Oh my poor little neglected blog! I haven’t really been any busier than usual; maybe I’m just going through a little slump.  I’ve still been cooking, but it’s been pretty utilitarian- soup and chili to get me through the week; a roasted chicken with some veg and risotto over the weekend.  I did make one “superfluous” thing, though- this really quick kumquat and coconut sorbet.  In my effort to try to take advantage of seasonal items while they’re around, I picked up a pint of kumquats at Trader Joe’s, without any clear idea what I was going to do with them.  I decided to candy them, which I’d done before and knew was a breeze… but then what?  Ice cream was an obvious answer; ever since I got my ice cream maker I’ve been using it whenever I have fruit I’m not sure what else to do with (see my posts on blood orange sorbet and Meyer lemon sherbet…).  I just wanted something quick and easy, so instead of making a custard as you would for ice cream, I just used coconut cream and the sugar syrup from candying the kumquats to make a sorbet.  The bonus is that it was vegan so I could serve it to a couple vegan friends who came by.

So, without further ado, here’s the recipe.  Grab a pint of kumquats while they’re still in season and whip up a batch this weekend!

Candied Kumquat & Coconut Sorbet
printer-friendly version

1 pint kumquats (about 12 oz)
1 can coconut cream (14.5-oz size)
1 cup sugar
1 1/2 cups water
2 tbs coconut rum (you can sub a plain or orange-flavored rum or vodka)
optional: 1/2 cup sweetened shredded coconut

Note: for non-vegans, you can add a teaspoon of gelatin for a smoother, less icy texture; just dissolve it in 2 Tbs water in a small saucepan over low heat; when fully dissolved (no visible graininess), add it to the sorbet base before putting it in the refrigerator.

Wash the kumquats and slice into 1/8″ slices, removing the seeds.  Put the sugar and water in a small saucepan over low heat.  When the sugar has dissolved,  add the kumquats and bring to a very gentle simmer for about 10 minutes or until kumquats are tender.

Put the coconut cream and rum in a bowl.  Strain the kumquats over the bowl, pressing down with the back of a spoon. Stir the coconut cream and syrup to combine and place in the fridge until cool.  Chop the kumquats and set aside.  If you wish, you can reserve some of the kumquat rings for garnish.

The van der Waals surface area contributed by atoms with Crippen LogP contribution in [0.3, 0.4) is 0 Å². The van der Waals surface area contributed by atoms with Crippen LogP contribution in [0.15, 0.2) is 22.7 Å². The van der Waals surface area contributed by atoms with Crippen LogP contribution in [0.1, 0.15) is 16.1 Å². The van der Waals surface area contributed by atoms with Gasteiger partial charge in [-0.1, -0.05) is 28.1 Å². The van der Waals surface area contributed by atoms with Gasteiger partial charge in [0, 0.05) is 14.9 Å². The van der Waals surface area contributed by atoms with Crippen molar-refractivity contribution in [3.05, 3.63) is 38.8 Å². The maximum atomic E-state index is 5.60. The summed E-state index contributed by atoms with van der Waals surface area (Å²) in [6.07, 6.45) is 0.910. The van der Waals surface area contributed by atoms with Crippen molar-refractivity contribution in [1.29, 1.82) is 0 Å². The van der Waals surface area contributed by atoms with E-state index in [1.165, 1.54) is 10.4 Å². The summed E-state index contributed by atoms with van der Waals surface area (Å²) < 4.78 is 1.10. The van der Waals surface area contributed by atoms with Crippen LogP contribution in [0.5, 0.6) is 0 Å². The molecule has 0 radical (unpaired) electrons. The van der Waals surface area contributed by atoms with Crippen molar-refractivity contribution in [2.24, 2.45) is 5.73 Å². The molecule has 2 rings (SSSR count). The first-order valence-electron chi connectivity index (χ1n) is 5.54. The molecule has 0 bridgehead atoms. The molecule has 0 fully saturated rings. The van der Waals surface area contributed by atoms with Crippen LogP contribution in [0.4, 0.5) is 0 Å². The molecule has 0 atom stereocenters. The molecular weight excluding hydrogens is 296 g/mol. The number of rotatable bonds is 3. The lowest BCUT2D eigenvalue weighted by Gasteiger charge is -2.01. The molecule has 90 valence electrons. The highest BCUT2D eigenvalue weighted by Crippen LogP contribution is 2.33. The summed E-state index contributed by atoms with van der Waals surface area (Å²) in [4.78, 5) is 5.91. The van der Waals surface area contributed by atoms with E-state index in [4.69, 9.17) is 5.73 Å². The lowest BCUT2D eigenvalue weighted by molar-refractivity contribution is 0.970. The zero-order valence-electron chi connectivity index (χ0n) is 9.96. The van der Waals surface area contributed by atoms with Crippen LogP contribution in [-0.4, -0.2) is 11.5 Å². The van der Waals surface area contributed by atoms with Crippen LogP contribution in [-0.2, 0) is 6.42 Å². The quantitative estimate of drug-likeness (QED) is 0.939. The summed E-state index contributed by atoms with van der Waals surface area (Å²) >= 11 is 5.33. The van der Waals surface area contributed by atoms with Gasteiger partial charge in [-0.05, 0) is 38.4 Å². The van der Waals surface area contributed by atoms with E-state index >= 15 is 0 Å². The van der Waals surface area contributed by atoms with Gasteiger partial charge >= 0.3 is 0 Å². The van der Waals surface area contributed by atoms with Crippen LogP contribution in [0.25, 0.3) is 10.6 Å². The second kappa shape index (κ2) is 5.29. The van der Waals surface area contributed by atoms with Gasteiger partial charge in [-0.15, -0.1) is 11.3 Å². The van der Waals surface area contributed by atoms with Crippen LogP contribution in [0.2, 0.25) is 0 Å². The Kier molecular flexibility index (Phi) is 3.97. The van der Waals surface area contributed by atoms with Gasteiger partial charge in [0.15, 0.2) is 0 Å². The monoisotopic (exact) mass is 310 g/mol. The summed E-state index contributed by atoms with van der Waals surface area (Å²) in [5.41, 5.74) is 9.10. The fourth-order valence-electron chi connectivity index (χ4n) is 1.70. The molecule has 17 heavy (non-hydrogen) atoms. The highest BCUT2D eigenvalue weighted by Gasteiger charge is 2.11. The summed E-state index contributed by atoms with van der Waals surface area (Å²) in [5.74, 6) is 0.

Remove the coconut cream/ syrup mixture from the fridge, giving it a whisk to combine and stir out any solidified bits of coconut cream.  Freeze according to your ice cream maker’s directions. When the base is frozen but still semisoft, stir in the kumquats and coconut, if using, and transfer to a container.  Place in the freezer until firm.  Makes about 1 quart.

remembrance, fidelity, and cake

When it comes to indulgences,  I prefer to blow my “calorie budget” on an exquisite piece of cheese*, a succulent slice of fat-studded saucisson, or a glistening leg of duck confit (with accompanying duck-fat-roasted potatoes, of course).  In fact, I’ll usually forgo the dessert course altogether, having sated myself on one or more of the above.  But I was making Marvin a Valentine’s supper, and the menu didn’t feel complete without dessert.  Things were going in a somewhat Italian direction (rabbit braised in red wine; polenta with roasted garlic & honey; broccoli raab sautéed with anchovy & red pepper) so I thought of an olive oil cake- not too rich, just a subtly sweet ending.

The recipe I chose was a plain, unadorned sponge cake,  enlivened with the zest of a lemon and an orange, a slug of late-harvest dessert wine, and some finely chopped rosemary.  This simple, clean flavor combination struck me as the perfect ending to a rich meal.  (If it sounds a bit too austere, don’t forget that you’ll have that open bottle of dessert wine to sip along with your cake!)

This cake was especially appropriate for Valentine’s Day (or an anniversary for that matter) because rosemary symbolizes “remembrance and fidelity”.  It’s often used in weddings for this very reason- in fact, I attended one wedding where rosemary plants were given out as favors for the guests to take home.  I like to think that remembrance is meant not just in terms of looking back on something in the past, but rather in the sense that we should always keep our partner in our thoughts on a daily basis, remembering why we chose them and not taking them for granted.  Fidelity has the obvious connotation of sexual fidelity, but it also refers to being loyal to your partner- letting them feel secure in the knowledge that you’ve got their back no matter what.